Harper gave up two more hits but ultimately got out of the inning without incurring further damage — and again it was time for the offense to go to work.
Flamethrowing righty Jose Ruiz entered for the White Sox, and was greeted by five hits from the first six batters he faced — a Cruz single, a Rosario double, a two-run, game-tying single for Gonzalez, an Arraez single and a single from Wade which loaded the bases with one out.
That left utility guy Ronald Torreyes — he of five big-league plate appearances this season — with a chance to send the fans home happy, or to send Brusdar Graterol to the mound for a 13th inning.
Fortunately, he chose the former. Well, the former chose him, as Ruiz hit the diminutive Torreyes with the third pitch he threw him — a 95 mph fastball that forced home the game-winning run. The celebration had to be halted ever so briefly for replay to confirm Torreyes had been hit, but once the Twins got the go-ahead, Sano hoisted up Torreyes and the team flooded the area around first base with all of the different food and drink items found in a typical MLB dugout.
“That was crazy,” Gonzalez said. “We weren’t expecting that, to score on a hit-by-pitch, but we’ll take it. Torreyes wasn’t on the plate. That was pressure for the pitcher, but all that matters was that we got a W today.”
“It’s a big moment for him too,” Baldelli said of Torreyes, who had a tough year personally and professionally with Triple-A Rochester. “(It was) kind of an unusual play, a crazy way to end the game. The one thing you feel good about is he’s probably going to find a way to put the ball in play. You want to get him up and give him a chance to do that. He gets hit. Who knew? We’ll take it.”
Despite Cleveland beating Detroit 7-2 earlier in the evening, the Twins took another step foward — and slashed their magic number to seven.
“There is no quit in this group,” Baldelli said. “What a group. There’s not a lot of words for that. You had to experience that game and feel it and go through it and feels the ups and downs. It would have been easy to just end the game, go up and take three bigs swings or whatever, a few outs and it would have been over because it was a long and not an easy game.
“That’s not what our group is about and that’s not what they do. They went out and had some really impressive at-bats over and over again and put ourselves in a spot to give ourselves a chance to actually win that game and we did.
“We found a way.”
Notes & Quotes
- The Twins improved to 5-7 in extra-inning games with the win.
- This was the first time the Twins won on a walk-off hit-by-pitch since Aug. 31, 2017 — also against the White Sox — when Max Kepler was hit.
- It’s the third time in Twins history that a game ended on a hit-by-pitch. On May 1, 1996, Paul Molitor was hit by Royals reliever Jeff Montgomery in the bottom of the 10th at the Metrodome.
- Tyler Duffey threw a scoreless inning, running his active streak to 19.2 clean frames in a row — the longest active streak in baseball.
- Perez on when he sensed this team was special: “When we started in spring training, man. When I walked the first time through the clubhouse, I saw everybody. It’s a young team, and we’re hungry to play, hungry to win. We play like a little kid. We get paid to play baseball. I mean, why not enjoy it? We just come here and like I say, we have to just do our best. Do a great job to the end of the night and win the game. We’re a special group, we just have to stay focused and humble. This is baseball. We’ve just got to go out there and play hard every night — 100 percent. I can see from the dugout when the guys cross the lines (on the field), they’re a different person, a different player. We just have to keep that and go out there and enjoy what we’re doing, and keep winning.”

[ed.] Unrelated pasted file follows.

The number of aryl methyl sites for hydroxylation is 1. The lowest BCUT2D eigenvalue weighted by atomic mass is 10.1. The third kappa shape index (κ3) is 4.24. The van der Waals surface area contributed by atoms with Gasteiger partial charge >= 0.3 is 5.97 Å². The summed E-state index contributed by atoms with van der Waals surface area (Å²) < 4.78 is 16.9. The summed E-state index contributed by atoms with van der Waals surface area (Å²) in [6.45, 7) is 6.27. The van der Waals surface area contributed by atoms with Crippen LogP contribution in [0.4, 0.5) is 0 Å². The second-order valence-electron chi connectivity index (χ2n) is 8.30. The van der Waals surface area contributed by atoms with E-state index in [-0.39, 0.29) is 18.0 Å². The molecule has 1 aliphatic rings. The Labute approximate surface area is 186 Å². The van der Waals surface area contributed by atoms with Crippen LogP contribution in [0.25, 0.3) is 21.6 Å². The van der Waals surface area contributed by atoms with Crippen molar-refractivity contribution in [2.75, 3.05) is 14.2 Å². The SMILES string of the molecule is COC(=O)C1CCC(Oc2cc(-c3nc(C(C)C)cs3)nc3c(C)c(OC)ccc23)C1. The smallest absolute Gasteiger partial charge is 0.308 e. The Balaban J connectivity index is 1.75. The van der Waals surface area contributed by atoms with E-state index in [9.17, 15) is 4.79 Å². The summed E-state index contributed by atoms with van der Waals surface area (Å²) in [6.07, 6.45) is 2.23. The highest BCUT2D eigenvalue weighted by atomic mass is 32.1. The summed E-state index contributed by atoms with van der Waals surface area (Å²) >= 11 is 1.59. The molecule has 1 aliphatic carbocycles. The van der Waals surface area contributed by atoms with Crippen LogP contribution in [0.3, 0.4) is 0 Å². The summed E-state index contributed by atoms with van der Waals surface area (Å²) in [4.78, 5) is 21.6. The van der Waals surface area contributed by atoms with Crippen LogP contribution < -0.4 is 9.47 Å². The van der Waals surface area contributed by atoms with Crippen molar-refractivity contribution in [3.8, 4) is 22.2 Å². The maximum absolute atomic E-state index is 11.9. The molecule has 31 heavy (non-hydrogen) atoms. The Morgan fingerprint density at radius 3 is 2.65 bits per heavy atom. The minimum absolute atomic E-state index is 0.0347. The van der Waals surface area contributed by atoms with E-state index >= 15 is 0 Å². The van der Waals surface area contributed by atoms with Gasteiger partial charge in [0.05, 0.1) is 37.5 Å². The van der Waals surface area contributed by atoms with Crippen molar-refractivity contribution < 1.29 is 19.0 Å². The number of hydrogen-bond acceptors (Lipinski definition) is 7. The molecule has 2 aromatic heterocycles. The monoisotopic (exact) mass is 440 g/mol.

- Gonzalez on when he sensed this team was special: “When I saw the roster when I got offered by this team, I saw the talent and a lot of young guys. There’s talent plus energy, which does a lot. That’s a big part of the game. When your guys have talent and they’re hungry to play, they give everything on the field. That’s what makes a team special.”
- Gonzalez on what prompted Baldelli and the trainer to come out and check on him during an at-bat: “I think I felt (the previous injury) a little bit. I didn’t want to come out of the game, though. I felt good the rest of the game, so I guess it was nothing. It had been suggested that I’ve been kind of scared, coming off an injury like that, but thank god it didn’t bother me the rest of the game.”
- Wade on entering a game and playing a pivotal role late: “Just always be ready. The guys who are on the bench always know there’s always a time when we can be in the game, so you’ve just got to stay focused and pay attention to the game, thinking the game the whole time we’re playing. This is our job, so once you’re called upon, you have to do a job, and you have to go out there and do the best that you can.”
- Baldelli on Cron’s condition which allowed him to pinch-hit: “So C.J. actually was feeling a little bit better today. We tried a little something new to try to help him out. I’ll let him talk about it if he wants to but you know he seemed excited. He seemed ready to go out there and swing the bat. Truthfully with the pain, with everything that’s been going on with him that he’s been dealing with, I mean I would never — I can’t say he was excited to swing the bat previously but he seemed ready to go. He actually seemed confident and the swings looked different. The swings looked good. He looked like he was just a hair from really driving the ball and looked a lot better so we’ll definitely take that, yeah.”
- Baldelli on third-base coach Tony Diaz’s decision not to send Gonzalez home with the potential winning run on Wade’s single in the 12th: “I just want to note, Tony Diaz’s no send late in the game honestly could have been one of the biggest moments of the game for is. That’s an extraordinarily challenging job that he does every day and there would have been a lot of — if you play that over a lot of times throughout the league, that player gets sent a lot of the time and he — I almost said something I probably shouldn’t say but it’s a really challenging decision right there and I think he certainly made the right decision. We’re all sitting there going ‘Wow,’ That’s not easy to hold that guy right there and he did and he put us in a position to win the game.”